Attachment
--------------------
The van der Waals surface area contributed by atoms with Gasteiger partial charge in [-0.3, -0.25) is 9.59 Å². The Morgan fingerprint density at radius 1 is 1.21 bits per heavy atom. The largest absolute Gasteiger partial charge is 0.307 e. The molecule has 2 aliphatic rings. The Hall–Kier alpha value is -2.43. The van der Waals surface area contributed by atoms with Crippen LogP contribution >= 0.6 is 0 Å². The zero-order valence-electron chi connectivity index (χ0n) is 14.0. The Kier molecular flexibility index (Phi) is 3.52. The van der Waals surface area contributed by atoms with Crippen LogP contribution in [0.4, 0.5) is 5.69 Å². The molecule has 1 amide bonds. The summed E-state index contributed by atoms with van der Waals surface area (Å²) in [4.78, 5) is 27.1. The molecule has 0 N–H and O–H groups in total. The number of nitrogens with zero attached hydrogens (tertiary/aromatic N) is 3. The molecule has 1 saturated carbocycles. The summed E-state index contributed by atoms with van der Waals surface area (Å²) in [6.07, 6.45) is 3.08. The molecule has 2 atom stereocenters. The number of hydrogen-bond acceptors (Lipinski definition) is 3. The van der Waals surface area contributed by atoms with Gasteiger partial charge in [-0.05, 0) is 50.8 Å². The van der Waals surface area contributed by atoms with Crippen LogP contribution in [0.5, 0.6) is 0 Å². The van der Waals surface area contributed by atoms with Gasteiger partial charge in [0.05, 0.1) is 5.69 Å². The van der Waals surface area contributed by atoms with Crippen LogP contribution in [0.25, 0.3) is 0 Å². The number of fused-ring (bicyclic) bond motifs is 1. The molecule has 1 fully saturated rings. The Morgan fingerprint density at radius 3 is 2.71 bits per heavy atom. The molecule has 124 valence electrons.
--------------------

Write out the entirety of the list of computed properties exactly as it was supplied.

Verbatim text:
The van der Waals surface area contributed by atoms with Gasteiger partial charge in [-0.3, -0.25) is 9.59 Å². The Morgan fingerprint density at radius 1 is 1.21 bits per heavy atom. The largest absolute Gasteiger partial charge is 0.307 e. The molecule has 2 aliphatic rings. The Hall–Kier alpha value is -2.43. The van der Waals surface area contributed by atoms with Crippen LogP contribution >= 0.6 is 0 Å². The zero-order valence-electron chi connectivity index (χ0n) is 14.0. The Kier molecular flexibility index (Phi) is 3.52. The van der Waals surface area contributed by atoms with Crippen LogP contribution in [0.4, 0.5) is 5.69 Å². The molecule has 1 amide bonds. The summed E-state index contributed by atoms with van der Waals surface area (Å²) in [4.78, 5) is 27.1. The molecule has 0 N–H and O–H groups in total. The number of nitrogens with zero attached hydrogens (tertiary/aromatic N) is 3. The molecule has 1 saturated carbocycles. The summed E-state index contributed by atoms with van der Waals surface area (Å²) in [6.07, 6.45) is 3.08. The molecule has 2 atom stereocenters. The number of hydrogen-bond acceptors (Lipinski definition) is 3. The van der Waals surface area contributed by atoms with Gasteiger partial charge in [-0.05, 0) is 50.8 Å². The van der Waals surface area contributed by atoms with Crippen LogP contribution in [0.5, 0.6) is 0 Å². The van der Waals surface area contributed by atoms with Gasteiger partial charge in [0.05, 0.1) is 5.69 Å². The van der Waals surface area contributed by atoms with Crippen LogP contribution in [0.25, 0.3) is 0 Å². The number of fused-ring (bicyclic) bond motifs is 1. The molecule has 1 fully saturated rings. The Morgan fingerprint density at radius 3 is 2.71 bits per heavy atom. The molecule has 124 valence electrons.